In the Serrania de Ronda, Faraján extends amidst chestnut, streams and streets of Arab heritage. The steep slopes, whitewashed houses and exceptional natural enclave on which this town rests makes Faraján a unique destination for history Genal Valley and the route of the venerado monje capuchino Fray Leopoldo (revered Capuchin monk Fray Leopoldo).
Its peace and charm in nature is preserved from the Andalusian era, and its original name is Arabic and means "joyful and delightful".
IN FARAJÁN YOU CANNOT MISS
The lovers of history will find in Faraján, the remains and monuments that come with the town over the centuries. The oldest archaeological remains dating from prehistoric times, such as the Dolmen del Romeral. From Al-Andalus, the remains of the old farmhouses of Balastar, Chicar and Majada del Juez are preserved.
As it could not be otherwise, the parish church is the most attractive monument. The church of Our Lady of the Rosary dates from 1505, although it has been profoundly remodelled through the centuries and rebuilt in the mid-XX century. In this last reform, the tower of Mudejar style was intervened, which has been, since then named as Federiquito Sierra in honour of the son of the couple who coasted reform. And a curiosity accompanies this church, the wife of this couple of patrons was a cousin of Pablo Ruiz Picasso.
Faraján is to the south of the Serranía de Málaga about 120 kilometres from the city of Málaga. By car, you can take the A-357 motorway to the vicinity of the Conde del Guadalhorce y del Guadalteba reservoir. Then take the A-367 towards Ronda and continue on the A-369. Once you take the exit towards the MA-156, go left towards the MA-7302 until you reach Faraján.
Faraján offers multiple options to enjoy nature and the beautiful landscapes of the valley of Genal. One of the most interesting natural spectacles of Faraján is Chorrera de Balastar. This stream has two spectacular waterfalls of over 50 meters. On your visit you will also find the remains of an Arab mill and traditional irrigation systems with irrigation channels excavated in the rocks.
If you are interested in trekking, you find Faraján, an enviable appearance for active tourism. Oaks, cork oaks and pines are some of the native trees that are mixed with cultivated gardens for millennia and will accompany us on our routes. Faraján also has two trails certified by the Andalusian Federation of Mountain.
August is undoubtedly the most important month for farajeńos (locals). With the celebration of your Saint San Sebastian and also the August Fair. If you visit Farajan on these dates, you will find outdoor activities in the Plaza de Andalucia. The Espuma festival, parades and concerts are some of the events scheduled each year to celebrate it.
Other times during the year in which Faraján gather to enjoy are Feast of the Immaculate, held continuously since the early 1800s, the Carnival or Easter; in which the procession of Good Friday of Our Father Jesus of Medinaceli and Our Lady of Sorrows is highlighted. One of the traditions of the Faraján Passion Week happens on the street Amargura, when a neighbor wipes the face of Christ and recite a poem.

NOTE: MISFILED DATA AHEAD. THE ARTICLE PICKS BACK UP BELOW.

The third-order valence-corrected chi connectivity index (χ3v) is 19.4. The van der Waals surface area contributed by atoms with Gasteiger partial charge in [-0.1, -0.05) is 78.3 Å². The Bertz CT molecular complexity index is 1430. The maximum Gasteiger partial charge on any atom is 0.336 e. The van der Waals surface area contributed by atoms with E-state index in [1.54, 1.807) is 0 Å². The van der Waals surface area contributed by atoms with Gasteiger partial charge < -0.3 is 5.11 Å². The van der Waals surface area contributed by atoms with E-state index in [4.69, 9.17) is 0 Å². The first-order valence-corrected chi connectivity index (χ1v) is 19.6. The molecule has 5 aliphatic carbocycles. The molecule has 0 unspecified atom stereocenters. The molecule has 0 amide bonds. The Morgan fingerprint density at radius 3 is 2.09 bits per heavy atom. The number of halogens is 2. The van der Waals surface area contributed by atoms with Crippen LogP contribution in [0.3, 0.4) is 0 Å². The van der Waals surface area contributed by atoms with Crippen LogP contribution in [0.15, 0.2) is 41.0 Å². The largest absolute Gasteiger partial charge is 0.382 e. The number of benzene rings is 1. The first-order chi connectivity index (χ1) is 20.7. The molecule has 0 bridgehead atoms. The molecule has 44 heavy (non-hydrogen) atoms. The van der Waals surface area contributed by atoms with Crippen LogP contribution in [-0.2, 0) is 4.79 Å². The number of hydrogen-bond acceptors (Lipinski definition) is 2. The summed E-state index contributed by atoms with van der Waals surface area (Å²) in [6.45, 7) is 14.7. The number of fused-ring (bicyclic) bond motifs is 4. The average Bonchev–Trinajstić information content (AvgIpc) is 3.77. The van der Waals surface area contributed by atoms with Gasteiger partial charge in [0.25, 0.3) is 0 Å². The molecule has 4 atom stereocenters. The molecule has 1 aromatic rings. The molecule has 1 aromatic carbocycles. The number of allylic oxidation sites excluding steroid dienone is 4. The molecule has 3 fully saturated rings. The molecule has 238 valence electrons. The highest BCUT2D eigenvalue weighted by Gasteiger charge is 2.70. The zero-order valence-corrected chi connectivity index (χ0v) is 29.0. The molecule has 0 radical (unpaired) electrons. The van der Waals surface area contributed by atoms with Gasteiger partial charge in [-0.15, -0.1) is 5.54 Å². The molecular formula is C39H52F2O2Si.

The fertile lands surrounding Faraján ensure that the products from their gardens are of excellent quality. In your visit to Faraján, we recommend you to try the artichoke soup, gazpacho (an ideal preparation for the summers with tomato, pepper, garlic and olive oil) rabbit with garlic and migas (pieces of toasted bread accompanied with meat and vegetables). The dishes perfectly combine the typical products and ingredients of each season.
And for the sweetest palates, we recommend inherited pastels of the Andalusian past. These candies are made with flour, sugar and olive oil and spices such as aniseed, cinnamon or sesame seeds.
Faraján emerged as a village in the days of Islamic Andalusia. In those days, there were several hamlets (Balastar, Chicar, Castillejo, Cenajen) housing tribes from the Maghreb. Jews and Christians also lived in the area, mainly as prisoners of the Moors. The Arabs called the settlement ‘Farhan’, meaning ‘happy, lively, quiet place’.
When the Christian army seized Ronda, the inhabitants moved to the population centre that became royal property. They remained there until the Moorish riots of the sixteenth century, which resulted in the expulsion of the Moors. People from different regions were called upon to come and live in the area.
During the war against the Moors, Faraján’s Church of Virgen del Rosario de Faraján was pillage by the captain of the royal army, Álvaro de Luna. He took down the altarpieces and brought them to his hometown, Huétor-Tájar in Granada, on horseback. In addition, the church, along with the rest of the village, was shaken by several earthquakes from the sixteenth to the eighteenth century.
In 1814, Faraján was granted its village charter by King Ferdinand VII, ‘as a reward for its loyal perseverance and the sacrifices made during the Spanish War of Independence fought against the French.’ What is more, the King granted the right to include the coat of arms of the Spanish Crown alongside the blazon of the ‘very noble and truly loyal village of Farajén’.
Faraján’s cuisine offers a delicious artichoke soup, gazpacho, garlic rabbit and the famous migas. The dishes perfectly combine typical local products and seasonal ingredients. For dessert, cakes that date back to the town’s Al-Andalus roots stand out. Their main ingredients include flour, sugar, olive oil and spices such as aniseed, cinnamon or sesame.
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